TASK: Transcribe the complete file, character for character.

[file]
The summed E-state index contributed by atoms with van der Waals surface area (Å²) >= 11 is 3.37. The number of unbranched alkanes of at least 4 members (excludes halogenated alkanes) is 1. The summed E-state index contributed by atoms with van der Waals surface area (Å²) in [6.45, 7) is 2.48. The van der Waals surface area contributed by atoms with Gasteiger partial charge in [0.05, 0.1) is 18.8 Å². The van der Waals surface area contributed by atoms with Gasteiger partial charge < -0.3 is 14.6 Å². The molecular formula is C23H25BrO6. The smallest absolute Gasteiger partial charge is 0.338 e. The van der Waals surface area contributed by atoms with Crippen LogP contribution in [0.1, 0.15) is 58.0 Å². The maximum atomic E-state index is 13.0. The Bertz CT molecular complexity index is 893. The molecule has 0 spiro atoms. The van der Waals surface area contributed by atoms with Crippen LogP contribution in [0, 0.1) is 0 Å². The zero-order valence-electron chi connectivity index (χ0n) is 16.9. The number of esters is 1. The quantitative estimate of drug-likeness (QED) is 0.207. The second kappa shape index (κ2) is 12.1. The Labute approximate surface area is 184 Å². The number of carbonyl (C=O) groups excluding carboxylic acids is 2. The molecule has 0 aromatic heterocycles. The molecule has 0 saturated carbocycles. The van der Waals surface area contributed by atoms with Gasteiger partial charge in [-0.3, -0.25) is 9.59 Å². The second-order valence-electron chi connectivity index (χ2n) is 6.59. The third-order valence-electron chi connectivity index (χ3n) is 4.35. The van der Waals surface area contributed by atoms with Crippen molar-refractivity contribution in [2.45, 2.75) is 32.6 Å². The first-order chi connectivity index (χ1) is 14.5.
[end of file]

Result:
The summed E-state index contributed by atoms with van der Waals surface area (Å²) >= 11 is 3.37. The number of unbranched alkanes of at least 4 members (excludes halogenated alkanes) is 1. The summed E-state index contributed by atoms with van der Waals surface area (Å²) in [6.45, 7) is 2.48. The van der Waals surface area contributed by atoms with Gasteiger partial charge in [0.05, 0.1) is 18.8 Å². The van der Waals surface area contributed by atoms with Gasteiger partial charge < -0.3 is 14.6 Å². The molecular formula is C23H25BrO6. The smallest absolute Gasteiger partial charge is 0.338 e. The van der Waals surface area contributed by atoms with Crippen LogP contribution in [0.1, 0.15) is 58.0 Å². The maximum atomic E-state index is 13.0. The Bertz CT molecular complexity index is 893. The molecule has 0 spiro atoms. The van der Waals surface area contributed by atoms with Crippen LogP contribution in [0, 0.1) is 0 Å². The zero-order valence-electron chi connectivity index (χ0n) is 16.9. The number of esters is 1. The quantitative estimate of drug-likeness (QED) is 0.207. The second kappa shape index (κ2) is 12.1. The Labute approximate surface area is 184 Å². The number of carbonyl (C=O) groups excluding carboxylic acids is 2. The molecule has 0 aromatic heterocycles. The molecule has 0 saturated carbocycles. The van der Waals surface area contributed by atoms with Gasteiger partial charge in [-0.3, -0.25) is 9.59 Å². The second-order valence-electron chi connectivity index (χ2n) is 6.59. The third-order valence-electron chi connectivity index (χ3n) is 4.35. The van der Waals surface area contributed by atoms with Crippen molar-refractivity contribution in [2.45, 2.75) is 32.6 Å². The first-order chi connectivity index (χ1) is 14.5.